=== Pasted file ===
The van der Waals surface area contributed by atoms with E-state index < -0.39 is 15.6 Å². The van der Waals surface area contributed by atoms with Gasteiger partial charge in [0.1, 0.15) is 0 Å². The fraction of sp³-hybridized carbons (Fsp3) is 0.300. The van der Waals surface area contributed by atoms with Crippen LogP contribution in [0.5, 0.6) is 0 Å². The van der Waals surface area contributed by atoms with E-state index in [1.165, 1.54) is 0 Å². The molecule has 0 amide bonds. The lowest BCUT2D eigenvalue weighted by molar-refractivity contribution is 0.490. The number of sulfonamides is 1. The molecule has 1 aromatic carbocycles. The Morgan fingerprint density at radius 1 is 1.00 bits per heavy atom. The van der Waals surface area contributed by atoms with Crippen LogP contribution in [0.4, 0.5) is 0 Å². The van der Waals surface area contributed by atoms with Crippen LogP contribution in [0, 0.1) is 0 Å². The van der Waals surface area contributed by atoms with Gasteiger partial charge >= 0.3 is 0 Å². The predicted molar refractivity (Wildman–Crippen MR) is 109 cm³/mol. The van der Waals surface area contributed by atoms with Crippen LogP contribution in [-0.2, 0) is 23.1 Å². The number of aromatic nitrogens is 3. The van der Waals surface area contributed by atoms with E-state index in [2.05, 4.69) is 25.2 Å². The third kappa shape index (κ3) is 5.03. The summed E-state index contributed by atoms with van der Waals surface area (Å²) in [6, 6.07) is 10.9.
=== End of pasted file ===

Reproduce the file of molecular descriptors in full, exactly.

The van der Waals surface area contributed by atoms with E-state index < -0.39 is 15.6 Å². The van der Waals surface area contributed by atoms with Gasteiger partial charge in [0.1, 0.15) is 0 Å². The fraction of sp³-hybridized carbons (Fsp3) is 0.300. The van der Waals surface area contributed by atoms with Crippen LogP contribution in [0.5, 0.6) is 0 Å². The van der Waals surface area contributed by atoms with E-state index in [1.165, 1.54) is 0 Å². The molecule has 0 amide bonds. The lowest BCUT2D eigenvalue weighted by molar-refractivity contribution is 0.490. The number of sulfonamides is 1. The molecule has 1 aromatic carbocycles. The Morgan fingerprint density at radius 1 is 1.00 bits per heavy atom. The van der Waals surface area contributed by atoms with Crippen LogP contribution in [0.4, 0.5) is 0 Å². The van der Waals surface area contributed by atoms with Crippen LogP contribution in [0, 0.1) is 0 Å². The van der Waals surface area contributed by atoms with Gasteiger partial charge >= 0.3 is 0 Å². The predicted molar refractivity (Wildman–Crippen MR) is 109 cm³/mol. The van der Waals surface area contributed by atoms with Crippen LogP contribution in [-0.2, 0) is 23.1 Å². The number of aromatic nitrogens is 3. The van der Waals surface area contributed by atoms with E-state index in [2.05, 4.69) is 25.2 Å². The third kappa shape index (κ3) is 5.03. The summed E-state index contributed by atoms with van der Waals surface area (Å²) in [6, 6.07) is 10.9.